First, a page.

New Study Finds Fat Vital for Health
New Study Tracks Diets of Thousands across 18 Countries
There’s a large new study making waves about the relationship between dietary fats, carbs, and health. The research found that higher fat intake was associated with lower risk of death. Inversely, higher carbohydrate intake was associated with a higher risk of death.
Hyperbolic headlines about the new research are suggesting that a “low-fat diet could kill you” accompanied by images of double cheeseburgers, pizza, and buckets of butter.
The Real Take-Away
It’s extremely doubtful that any Registered Dietitian on planet Earth will see this study and begin urging clients to massively increase their intake of bacon and ice cream.
The real take-away from the study is confirmation that fat does have an important role in the diet. But it’s not just the amount that matters, to confer real and lasting benefits the type of fat is important too.
For a long time, scientists have known fish and shellfish are the best dietary sources of omega-3 fatty acids, particularly DHA and EPA, in the American diet. These healthy polyunsaturated fats are necessary for myriad functions, such as baby brain and eye development during pregnancy. Even better, consuming these healthy fats are among so many other benefits of eating fish.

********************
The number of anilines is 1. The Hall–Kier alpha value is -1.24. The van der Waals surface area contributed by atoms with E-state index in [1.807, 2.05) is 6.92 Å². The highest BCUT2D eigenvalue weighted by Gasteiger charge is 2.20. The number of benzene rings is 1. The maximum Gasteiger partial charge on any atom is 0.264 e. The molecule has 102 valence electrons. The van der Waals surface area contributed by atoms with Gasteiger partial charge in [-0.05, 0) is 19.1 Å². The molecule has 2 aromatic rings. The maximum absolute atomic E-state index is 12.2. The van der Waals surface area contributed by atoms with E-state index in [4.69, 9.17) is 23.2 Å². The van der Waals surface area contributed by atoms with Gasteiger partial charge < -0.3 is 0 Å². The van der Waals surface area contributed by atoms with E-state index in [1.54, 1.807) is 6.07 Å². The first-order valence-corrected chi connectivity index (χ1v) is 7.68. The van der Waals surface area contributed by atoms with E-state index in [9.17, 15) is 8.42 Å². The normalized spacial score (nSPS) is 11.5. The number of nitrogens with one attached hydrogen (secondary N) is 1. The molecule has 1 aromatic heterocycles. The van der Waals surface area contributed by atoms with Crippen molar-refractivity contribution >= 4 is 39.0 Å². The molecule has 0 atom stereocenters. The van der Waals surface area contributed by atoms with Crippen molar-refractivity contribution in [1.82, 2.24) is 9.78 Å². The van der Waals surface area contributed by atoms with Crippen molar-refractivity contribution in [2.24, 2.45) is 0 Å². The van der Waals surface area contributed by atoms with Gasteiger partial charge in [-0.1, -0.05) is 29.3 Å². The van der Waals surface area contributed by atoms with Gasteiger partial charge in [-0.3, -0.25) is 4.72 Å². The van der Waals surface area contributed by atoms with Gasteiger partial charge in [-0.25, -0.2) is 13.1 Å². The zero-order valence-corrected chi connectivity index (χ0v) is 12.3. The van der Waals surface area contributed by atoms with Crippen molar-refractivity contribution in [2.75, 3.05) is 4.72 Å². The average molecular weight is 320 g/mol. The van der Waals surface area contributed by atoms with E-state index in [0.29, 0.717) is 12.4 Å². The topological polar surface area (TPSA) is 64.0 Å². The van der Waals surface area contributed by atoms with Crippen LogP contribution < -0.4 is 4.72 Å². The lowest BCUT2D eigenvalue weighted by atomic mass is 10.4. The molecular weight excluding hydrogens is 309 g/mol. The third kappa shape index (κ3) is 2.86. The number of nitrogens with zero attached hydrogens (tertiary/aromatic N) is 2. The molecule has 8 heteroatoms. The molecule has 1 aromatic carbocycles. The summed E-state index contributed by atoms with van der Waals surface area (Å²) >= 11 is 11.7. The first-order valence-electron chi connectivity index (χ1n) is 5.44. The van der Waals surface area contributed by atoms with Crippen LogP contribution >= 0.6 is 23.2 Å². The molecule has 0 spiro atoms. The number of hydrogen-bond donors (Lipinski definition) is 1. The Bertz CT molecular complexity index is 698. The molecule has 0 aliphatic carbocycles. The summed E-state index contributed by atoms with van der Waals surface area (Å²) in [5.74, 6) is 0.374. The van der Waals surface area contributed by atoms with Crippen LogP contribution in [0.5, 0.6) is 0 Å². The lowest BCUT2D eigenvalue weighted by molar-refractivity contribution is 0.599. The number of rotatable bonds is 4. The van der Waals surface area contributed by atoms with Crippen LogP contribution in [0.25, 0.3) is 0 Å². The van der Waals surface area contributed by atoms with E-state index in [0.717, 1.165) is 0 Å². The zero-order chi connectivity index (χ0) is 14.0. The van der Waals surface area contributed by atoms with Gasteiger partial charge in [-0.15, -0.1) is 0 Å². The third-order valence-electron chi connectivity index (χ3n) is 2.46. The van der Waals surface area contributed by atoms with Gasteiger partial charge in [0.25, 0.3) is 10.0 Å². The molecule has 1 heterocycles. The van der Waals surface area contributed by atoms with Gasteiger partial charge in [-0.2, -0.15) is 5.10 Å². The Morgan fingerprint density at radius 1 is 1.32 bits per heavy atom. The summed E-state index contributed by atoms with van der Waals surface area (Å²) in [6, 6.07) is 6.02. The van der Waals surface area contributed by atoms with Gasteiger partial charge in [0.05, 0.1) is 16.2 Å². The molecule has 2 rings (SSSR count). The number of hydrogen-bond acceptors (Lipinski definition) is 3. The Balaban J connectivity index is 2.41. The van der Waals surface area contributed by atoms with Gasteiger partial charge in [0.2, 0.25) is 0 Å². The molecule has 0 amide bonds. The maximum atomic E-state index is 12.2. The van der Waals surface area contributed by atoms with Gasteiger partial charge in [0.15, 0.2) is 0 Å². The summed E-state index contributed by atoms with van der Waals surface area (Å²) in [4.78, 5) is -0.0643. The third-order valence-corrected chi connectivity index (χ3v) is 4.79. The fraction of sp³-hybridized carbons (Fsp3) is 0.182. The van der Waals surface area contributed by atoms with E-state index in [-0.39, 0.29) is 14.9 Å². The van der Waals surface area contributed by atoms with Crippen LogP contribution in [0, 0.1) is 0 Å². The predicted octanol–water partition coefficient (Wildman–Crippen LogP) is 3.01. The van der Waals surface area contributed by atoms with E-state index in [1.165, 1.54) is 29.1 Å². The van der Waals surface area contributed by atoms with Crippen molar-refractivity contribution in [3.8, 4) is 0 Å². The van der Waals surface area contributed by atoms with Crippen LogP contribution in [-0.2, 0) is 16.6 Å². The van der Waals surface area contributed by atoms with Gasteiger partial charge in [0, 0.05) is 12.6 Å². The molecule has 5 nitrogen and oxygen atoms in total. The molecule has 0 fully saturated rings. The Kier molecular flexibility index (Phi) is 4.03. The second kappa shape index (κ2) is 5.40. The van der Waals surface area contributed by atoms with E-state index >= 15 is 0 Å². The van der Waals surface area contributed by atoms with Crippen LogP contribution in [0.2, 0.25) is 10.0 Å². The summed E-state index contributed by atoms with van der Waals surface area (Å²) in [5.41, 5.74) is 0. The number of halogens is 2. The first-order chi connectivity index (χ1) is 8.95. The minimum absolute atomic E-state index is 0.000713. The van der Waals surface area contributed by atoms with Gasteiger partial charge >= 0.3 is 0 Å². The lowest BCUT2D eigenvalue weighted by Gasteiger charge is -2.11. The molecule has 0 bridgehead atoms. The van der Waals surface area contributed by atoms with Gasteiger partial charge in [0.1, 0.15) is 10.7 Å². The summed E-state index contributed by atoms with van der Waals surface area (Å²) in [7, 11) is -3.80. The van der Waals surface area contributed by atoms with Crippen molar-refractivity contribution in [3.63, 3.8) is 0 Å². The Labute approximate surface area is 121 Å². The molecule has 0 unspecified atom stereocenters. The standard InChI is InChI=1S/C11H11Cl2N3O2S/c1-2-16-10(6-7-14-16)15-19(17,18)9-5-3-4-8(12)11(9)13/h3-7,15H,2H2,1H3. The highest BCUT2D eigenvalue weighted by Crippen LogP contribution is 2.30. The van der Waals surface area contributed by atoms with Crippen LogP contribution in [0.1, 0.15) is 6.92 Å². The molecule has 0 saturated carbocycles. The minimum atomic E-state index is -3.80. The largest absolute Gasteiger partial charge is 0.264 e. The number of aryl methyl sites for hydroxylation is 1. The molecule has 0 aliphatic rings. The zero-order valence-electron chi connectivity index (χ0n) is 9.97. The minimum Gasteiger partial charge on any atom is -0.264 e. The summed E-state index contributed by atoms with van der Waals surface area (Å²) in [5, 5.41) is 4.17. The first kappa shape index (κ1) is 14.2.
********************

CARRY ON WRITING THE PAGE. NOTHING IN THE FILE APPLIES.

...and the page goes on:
Markets Insider digs deeper than other outlets and includes reporting on other studies about fats and health as well.
They quote a Harvard nutrition professor who authored a 2016 study as saying:
- “Not all fats are created equal.”
- “We should eat more good ones from fish and avocados, instead of animal fats.”
Similarly, News.com.au provides tips for getting the recommended amount of fat in the diet:
- “The best evidence available suggests that a couple of tablespoons of extra virgin olive oil, in addition to fat coming from nuts and seeds, oily fish and avocado will give us a daily intake of 30-35 per cent of predominantly good fats.”
The Benefits of Eating Fish
One of the easiest ways to ensure Americans get sufficient (healthy) fat in their diet is by eating more fish. Currently, only 10% of Americans meet the USDA recommendation to eat fish 2-3 times per week.
Science has already shown that low seafood consumption is the second-largest dietary contributor to preventable deaths in the U.S., taking 84,000 lives each year. (For perspective, low intake of fruits and vegetables takes 58,000 lives each year.) There’s no doubt the healthy polyunsaturated fats found in fish play a role here.
If you come across this study in the press, don’t take the easy road and mentally add another frozen pizza to your grocery list. Instead, consider the continuous body of independent science that shows certain fats are vital to your health, and add more of those, including fish, olive oil, and avocados, to your list. It’s encouraging to see the benefits of eating fish continue to be showcased in the latest research.